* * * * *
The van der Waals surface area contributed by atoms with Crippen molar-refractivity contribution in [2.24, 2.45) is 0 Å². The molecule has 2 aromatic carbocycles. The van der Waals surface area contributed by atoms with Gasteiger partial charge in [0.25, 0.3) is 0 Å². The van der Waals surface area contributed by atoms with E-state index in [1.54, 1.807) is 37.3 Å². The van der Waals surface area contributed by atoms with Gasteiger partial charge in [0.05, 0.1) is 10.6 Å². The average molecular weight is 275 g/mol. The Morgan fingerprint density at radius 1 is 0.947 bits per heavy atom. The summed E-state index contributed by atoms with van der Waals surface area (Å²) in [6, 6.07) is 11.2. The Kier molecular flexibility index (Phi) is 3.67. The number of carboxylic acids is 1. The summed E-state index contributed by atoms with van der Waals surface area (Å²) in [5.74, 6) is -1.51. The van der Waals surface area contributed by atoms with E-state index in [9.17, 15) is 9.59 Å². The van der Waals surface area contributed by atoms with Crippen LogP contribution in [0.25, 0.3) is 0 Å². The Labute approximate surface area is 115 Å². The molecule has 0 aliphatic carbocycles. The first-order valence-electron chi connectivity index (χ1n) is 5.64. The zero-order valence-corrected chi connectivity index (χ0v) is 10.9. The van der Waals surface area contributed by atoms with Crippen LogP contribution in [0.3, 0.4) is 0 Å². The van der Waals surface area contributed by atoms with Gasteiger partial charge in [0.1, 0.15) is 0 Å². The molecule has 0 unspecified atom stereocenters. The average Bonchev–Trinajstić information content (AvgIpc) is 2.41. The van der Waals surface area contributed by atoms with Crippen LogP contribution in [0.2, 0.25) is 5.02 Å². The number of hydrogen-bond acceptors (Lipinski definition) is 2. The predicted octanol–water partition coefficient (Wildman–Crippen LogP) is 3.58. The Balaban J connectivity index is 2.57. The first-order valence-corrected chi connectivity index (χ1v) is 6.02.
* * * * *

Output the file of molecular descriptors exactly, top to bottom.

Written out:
The van der Waals surface area contributed by atoms with Crippen molar-refractivity contribution in [2.24, 2.45) is 0 Å². The molecule has 2 aromatic carbocycles. The van der Waals surface area contributed by atoms with Gasteiger partial charge in [0.25, 0.3) is 0 Å². The van der Waals surface area contributed by atoms with E-state index in [1.54, 1.807) is 37.3 Å². The van der Waals surface area contributed by atoms with Gasteiger partial charge in [0.05, 0.1) is 10.6 Å². The average molecular weight is 275 g/mol. The Morgan fingerprint density at radius 1 is 0.947 bits per heavy atom. The summed E-state index contributed by atoms with van der Waals surface area (Å²) in [6, 6.07) is 11.2. The Kier molecular flexibility index (Phi) is 3.67. The number of carboxylic acids is 1. The summed E-state index contributed by atoms with van der Waals surface area (Å²) in [5.74, 6) is -1.51. The van der Waals surface area contributed by atoms with E-state index in [9.17, 15) is 9.59 Å². The van der Waals surface area contributed by atoms with Crippen LogP contribution in [0.25, 0.3) is 0 Å². The Labute approximate surface area is 115 Å². The molecule has 0 aliphatic carbocycles. The first-order valence-electron chi connectivity index (χ1n) is 5.64. The zero-order valence-corrected chi connectivity index (χ0v) is 10.9. The van der Waals surface area contributed by atoms with Crippen LogP contribution in [0.3, 0.4) is 0 Å². The van der Waals surface area contributed by atoms with Gasteiger partial charge in [0.1, 0.15) is 0 Å². The molecule has 0 unspecified atom stereocenters. The average Bonchev–Trinajstić information content (AvgIpc) is 2.41. The van der Waals surface area contributed by atoms with Crippen LogP contribution in [0.2, 0.25) is 5.02 Å². The number of hydrogen-bond acceptors (Lipinski definition) is 2. The predicted octanol–water partition coefficient (Wildman–Crippen LogP) is 3.58. The Balaban J connectivity index is 2.57. The first-order valence-corrected chi connectivity index (χ1v) is 6.02.